GEOG 095A ~ Development, Displacement and Environment
CRN: 93230

What's so natural about "natural disasters"? How do we understand the interactions between our built environments, our societies, and our ecologies? This course introduces students to the idea of "development" as a global phenomenon and ideology and the social and ecological impacts of these processes. In particular we will look at the ways in which different people --especially marginalized and indigenous communities-- have been displaced from their homes, livelihoods, and cultures, for the purposes of development. Using the framework of social and environmental justice, we will examine both how the displacements are justified and the various ways in which local communities resist these global processes. Examples in this survey of global environmental politics will include urbanization, mining, logging, tourism, nature conservation, dams, and oil development.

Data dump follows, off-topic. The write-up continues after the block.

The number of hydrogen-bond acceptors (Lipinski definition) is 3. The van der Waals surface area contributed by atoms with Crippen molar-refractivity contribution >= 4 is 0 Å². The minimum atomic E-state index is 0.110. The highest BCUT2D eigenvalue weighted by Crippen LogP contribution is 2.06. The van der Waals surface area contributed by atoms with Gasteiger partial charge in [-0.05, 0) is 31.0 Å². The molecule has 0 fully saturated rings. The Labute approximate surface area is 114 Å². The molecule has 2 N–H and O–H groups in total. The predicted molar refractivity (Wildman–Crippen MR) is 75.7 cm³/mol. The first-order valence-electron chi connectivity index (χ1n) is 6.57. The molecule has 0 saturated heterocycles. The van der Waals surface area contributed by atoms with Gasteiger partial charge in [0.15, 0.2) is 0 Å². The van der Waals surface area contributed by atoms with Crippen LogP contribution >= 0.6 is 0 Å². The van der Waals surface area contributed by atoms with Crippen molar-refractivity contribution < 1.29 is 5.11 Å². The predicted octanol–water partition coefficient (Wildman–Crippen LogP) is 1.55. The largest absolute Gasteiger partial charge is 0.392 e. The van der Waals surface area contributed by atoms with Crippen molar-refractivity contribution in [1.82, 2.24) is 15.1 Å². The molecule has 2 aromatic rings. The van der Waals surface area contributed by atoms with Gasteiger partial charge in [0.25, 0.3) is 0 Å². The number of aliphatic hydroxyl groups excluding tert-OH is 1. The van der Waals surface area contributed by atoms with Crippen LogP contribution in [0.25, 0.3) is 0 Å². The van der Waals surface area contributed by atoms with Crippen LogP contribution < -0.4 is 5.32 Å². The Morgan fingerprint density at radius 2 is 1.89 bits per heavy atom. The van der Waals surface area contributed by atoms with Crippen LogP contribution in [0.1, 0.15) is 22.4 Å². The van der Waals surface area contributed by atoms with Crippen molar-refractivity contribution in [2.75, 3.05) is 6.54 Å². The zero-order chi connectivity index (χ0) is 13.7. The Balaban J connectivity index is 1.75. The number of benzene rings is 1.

Requirements Satisfied: one Social Science course
Meets: Monday, Wednesday, Friday 1:55pm-2:45pm
Contact: 802-656-5717,

Pablo Bose: Assistant Professor of Geography, has been displaced several times in the last few years, from Canada's West Coast to India's East Coast, and from Toronto, Delhi and Mumbai, and finds himself enjoying life in Burlington. He has an interdisciplinary background with interests in cultural studies, politics, postcolonial theory, anti-racist and labour organizing, arts, and the environment. His current research projects in Vermont explore the experience of settlement, integration, and acculturation amongst refugees and immigrants from various parts of the globe settling in Chittenden County. He is particularly interested in the ways in which civic engagement, local participation, and sustainability can be strengthened within such communities.